According to the IFP, there are only about 40 countries that have pickleball players and associations. This falls short of the minimum requirement of 75 countries for men and 40 countries for women that the IOC demands.
Future Prospects of Pickleball in the Olympics and How to Support It
Despite these challenges, pickleball has some advantages and opportunities that could help it achieve its Olympic dream in the future. Some of these are:
- High potential for growth and development. Pickleball is a relatively new and evolving sport that has a lot of room for improvement and innovation. It can adapt to different environments, cultures, and preferences. It can also benefit from technological advances and social media platforms that can enhance its performance, accessibility, and appeal.
- High appeal to young people and seniors. Pickleball is a sport that can attract and retain a wide range of participants across different age groups. It is especially appealing to young people who are looking for fun, social, and inclusive activities. It is also appealing to seniors who are looking for low-impact exercise and healthy aging.
- High compatibility with other sports. Pickleball is a sport that can complement and coexist with other sports rather than compete with them. It can share facilities, equipment, players, coaches, officials, etc. with other racket sports such as tennis, badminton, table tennis, etc. It can also offer cross-training benefits and opportunities for athletes from other sports.
- High support from passionate community. Pickleball has a loyal and enthusiastic community of players, fans, volunteers, organizers, promoters, etc. who are dedicated to growing and supporting the sport at all levels. They are willing to invest their time, money, energy, skills, etc. to make pickleball more accessible, attractive, and successful.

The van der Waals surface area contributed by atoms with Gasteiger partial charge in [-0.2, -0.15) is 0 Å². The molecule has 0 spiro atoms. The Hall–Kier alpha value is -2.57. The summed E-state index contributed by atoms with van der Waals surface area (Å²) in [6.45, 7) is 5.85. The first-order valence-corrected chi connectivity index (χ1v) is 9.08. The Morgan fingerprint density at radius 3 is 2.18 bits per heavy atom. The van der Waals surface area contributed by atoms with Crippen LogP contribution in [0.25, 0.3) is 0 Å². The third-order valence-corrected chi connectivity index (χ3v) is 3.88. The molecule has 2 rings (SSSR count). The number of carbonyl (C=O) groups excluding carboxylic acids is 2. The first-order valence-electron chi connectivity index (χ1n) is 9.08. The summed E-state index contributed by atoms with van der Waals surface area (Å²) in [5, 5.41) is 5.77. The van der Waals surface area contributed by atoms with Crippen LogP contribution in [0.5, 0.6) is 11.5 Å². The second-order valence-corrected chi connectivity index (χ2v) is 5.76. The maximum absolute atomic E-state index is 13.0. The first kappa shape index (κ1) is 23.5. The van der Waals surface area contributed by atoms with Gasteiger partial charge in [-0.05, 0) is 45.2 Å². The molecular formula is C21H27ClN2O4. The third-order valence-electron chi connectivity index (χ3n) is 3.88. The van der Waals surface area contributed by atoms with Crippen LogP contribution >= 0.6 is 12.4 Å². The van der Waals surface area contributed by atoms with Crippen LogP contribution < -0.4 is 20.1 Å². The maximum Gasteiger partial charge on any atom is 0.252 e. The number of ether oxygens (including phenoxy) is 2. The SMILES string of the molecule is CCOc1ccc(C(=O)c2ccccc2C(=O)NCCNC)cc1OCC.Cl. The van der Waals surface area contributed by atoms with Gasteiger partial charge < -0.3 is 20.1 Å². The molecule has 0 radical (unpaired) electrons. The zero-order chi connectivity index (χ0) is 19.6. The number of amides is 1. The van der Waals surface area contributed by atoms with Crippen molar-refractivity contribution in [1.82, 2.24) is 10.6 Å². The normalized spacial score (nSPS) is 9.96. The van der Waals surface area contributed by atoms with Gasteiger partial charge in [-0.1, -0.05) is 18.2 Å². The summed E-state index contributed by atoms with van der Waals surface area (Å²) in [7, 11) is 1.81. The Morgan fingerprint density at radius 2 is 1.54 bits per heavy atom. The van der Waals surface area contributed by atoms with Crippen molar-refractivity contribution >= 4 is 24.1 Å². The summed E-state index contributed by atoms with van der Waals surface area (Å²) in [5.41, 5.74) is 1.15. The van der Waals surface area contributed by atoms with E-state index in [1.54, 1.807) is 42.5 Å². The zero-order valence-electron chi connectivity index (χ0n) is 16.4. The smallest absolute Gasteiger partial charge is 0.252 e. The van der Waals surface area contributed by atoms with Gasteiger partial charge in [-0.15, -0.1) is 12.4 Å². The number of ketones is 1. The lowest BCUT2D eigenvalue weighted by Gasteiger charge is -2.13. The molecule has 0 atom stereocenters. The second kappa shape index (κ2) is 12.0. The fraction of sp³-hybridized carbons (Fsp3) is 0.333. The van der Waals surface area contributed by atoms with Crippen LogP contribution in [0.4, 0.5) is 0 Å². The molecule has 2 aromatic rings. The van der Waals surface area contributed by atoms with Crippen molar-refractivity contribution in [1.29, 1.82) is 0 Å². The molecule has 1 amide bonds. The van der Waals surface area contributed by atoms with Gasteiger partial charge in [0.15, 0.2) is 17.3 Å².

If you are a pickleball lover who wants to see pickleball in the Olympics someday, here are some ways you can help:
- Play pickleball regularly and invite others to join you. The more people play pickleball, the more popular and visible it becomes.
- Support pickleball organizations and events at the local, national, and international levels. The more pickleball is organized and promoted, the more recognition and legitimacy it gains.
- Educate and advocate for pickleball among your friends, family, community, media, etc. The more people know about pickleball and its benefits, the more interest and support it generates.
- Follow and support the International Federation of Pickleball (IFP) and its initiatives to grow and develop the sport globally. The IFP is the official representative of pickleball to the IOC and other international bodies.
- Participate in or watch international pickleball tournaments and events, such as the Bainbridge Cup, the World Pickleball Championship, the World Team Cup, and the World Senior Games. These events showcase the best of pickleball and its potential as an Olympic sport.
Well, That’s a Wrap
While pickleball may not have yet found its way into the Olympic Games, it’s certainly on the radar of the sports world. With its growing popularity, international tournaments, and dedicated community, it’s only a matter of time before pickleball takes its place alongside other Olympic disciplines.
Until then, let’s continue to enjoy this engaging and inclusive sport, both as players and spectators, and stay tuned for its potential journey to the world’s biggest sporting event.
Whether you’re a seasoned pickleball player or a curious onlooker, the future of this dynamic sport is something to keep an eye on.